Providing Policy Solutions for Reliable, Clean, and Abundant Electricity
While our American power sector is becoming cleaner, we still have a long way to go. Members of this Committee are working on concrete solutions which will globally impact emissions reductions and boost America’s economy. These solutions deal with the two great challenges before us: ensuring access to clean electricity to combat climate change, and making sure it’s reliable.
There is a suite of 24/7 reliable energy technologies available to help us solve this challenge, including nuclear energy, fossil energy with carbon capture, and renewables like hydropower and geothermal. Energy storage is another crucial suite of technologies that can be deployed both at grid-scale and behind-the-meter directly at health care facilities. In fact, in California last week, energy storage reached a peak generation of over 3,000 megawatts, setting a new record and helping prevent blackouts on the grid.
Some of your colleagues put together the House Republican Energy, Climate and Conservation Task Force and have been rolling out a suite of solutions that will help scale up these clean energy technologies to provide more American energy while also reducing global carbon dioxide emissions.
The Task Force includes several areas that directly address our grid’s reliability challenges. These include leveraging American innovation, modernizing permitting on new energy projects, unlocking the development of American resources, and investing in resilience.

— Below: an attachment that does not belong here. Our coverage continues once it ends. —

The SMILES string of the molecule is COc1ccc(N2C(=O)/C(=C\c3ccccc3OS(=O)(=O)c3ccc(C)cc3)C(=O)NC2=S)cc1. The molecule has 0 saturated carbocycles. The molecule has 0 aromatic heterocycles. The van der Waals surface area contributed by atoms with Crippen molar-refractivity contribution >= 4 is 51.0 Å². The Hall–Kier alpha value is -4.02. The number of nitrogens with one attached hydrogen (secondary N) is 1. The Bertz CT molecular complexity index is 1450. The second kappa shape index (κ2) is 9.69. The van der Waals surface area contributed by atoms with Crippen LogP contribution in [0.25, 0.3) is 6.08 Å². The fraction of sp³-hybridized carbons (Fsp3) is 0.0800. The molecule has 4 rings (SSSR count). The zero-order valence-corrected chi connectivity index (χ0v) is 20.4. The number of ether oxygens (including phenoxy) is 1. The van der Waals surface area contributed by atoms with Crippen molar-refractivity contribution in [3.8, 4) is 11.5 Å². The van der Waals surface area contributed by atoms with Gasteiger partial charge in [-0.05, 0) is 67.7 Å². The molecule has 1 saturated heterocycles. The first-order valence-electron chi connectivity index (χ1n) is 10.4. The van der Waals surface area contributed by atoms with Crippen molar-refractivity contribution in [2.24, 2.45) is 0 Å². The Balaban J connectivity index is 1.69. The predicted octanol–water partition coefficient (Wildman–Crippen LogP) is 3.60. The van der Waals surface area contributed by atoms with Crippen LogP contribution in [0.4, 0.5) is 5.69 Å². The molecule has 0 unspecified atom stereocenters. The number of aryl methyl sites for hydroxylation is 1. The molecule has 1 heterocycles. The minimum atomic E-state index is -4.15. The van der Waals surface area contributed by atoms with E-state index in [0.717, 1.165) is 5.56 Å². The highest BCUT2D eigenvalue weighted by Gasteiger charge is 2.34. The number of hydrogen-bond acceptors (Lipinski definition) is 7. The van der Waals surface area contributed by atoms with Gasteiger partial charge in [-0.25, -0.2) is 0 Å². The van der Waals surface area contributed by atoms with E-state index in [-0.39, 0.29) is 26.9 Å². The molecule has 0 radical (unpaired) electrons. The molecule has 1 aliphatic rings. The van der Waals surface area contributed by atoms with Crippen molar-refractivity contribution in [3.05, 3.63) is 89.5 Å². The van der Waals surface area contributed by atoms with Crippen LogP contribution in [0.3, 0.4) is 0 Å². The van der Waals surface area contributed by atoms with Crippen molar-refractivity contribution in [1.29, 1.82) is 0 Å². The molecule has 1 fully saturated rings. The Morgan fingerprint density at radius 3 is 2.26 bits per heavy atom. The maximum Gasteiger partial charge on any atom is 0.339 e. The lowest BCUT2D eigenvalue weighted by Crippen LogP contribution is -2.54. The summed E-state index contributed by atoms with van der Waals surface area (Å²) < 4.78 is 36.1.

Innovation is crucial to a reliable electric grid. We need to support the development of better energy efficiency options to smartly reduce energy use; technology to increase the capacity of existing and new transmission lines; methods of improved energy storage, including long duration energy storage; and distributed energy resources.
We need to find ways to modernize permitting if we are to meet the goals and targets set at both the state and federal levels. If we are to build clean energy projects faster, we need to ensure that we can fast track projects with minimal impacts, expedite the reviews of major projects in the national interest, and ensure projects receive legal certainty in under a years’ time. These approaches are necessary for everything from new energy resources to the transmission lines that will connect them. All in all, we need to build cleaner, faster.
Making our communities and health care infrastructure more resilient
Communities with the right preparation and mindset can avoid some of the worst public health risks associated with flooding, but it’s also the fiscally responsible approach.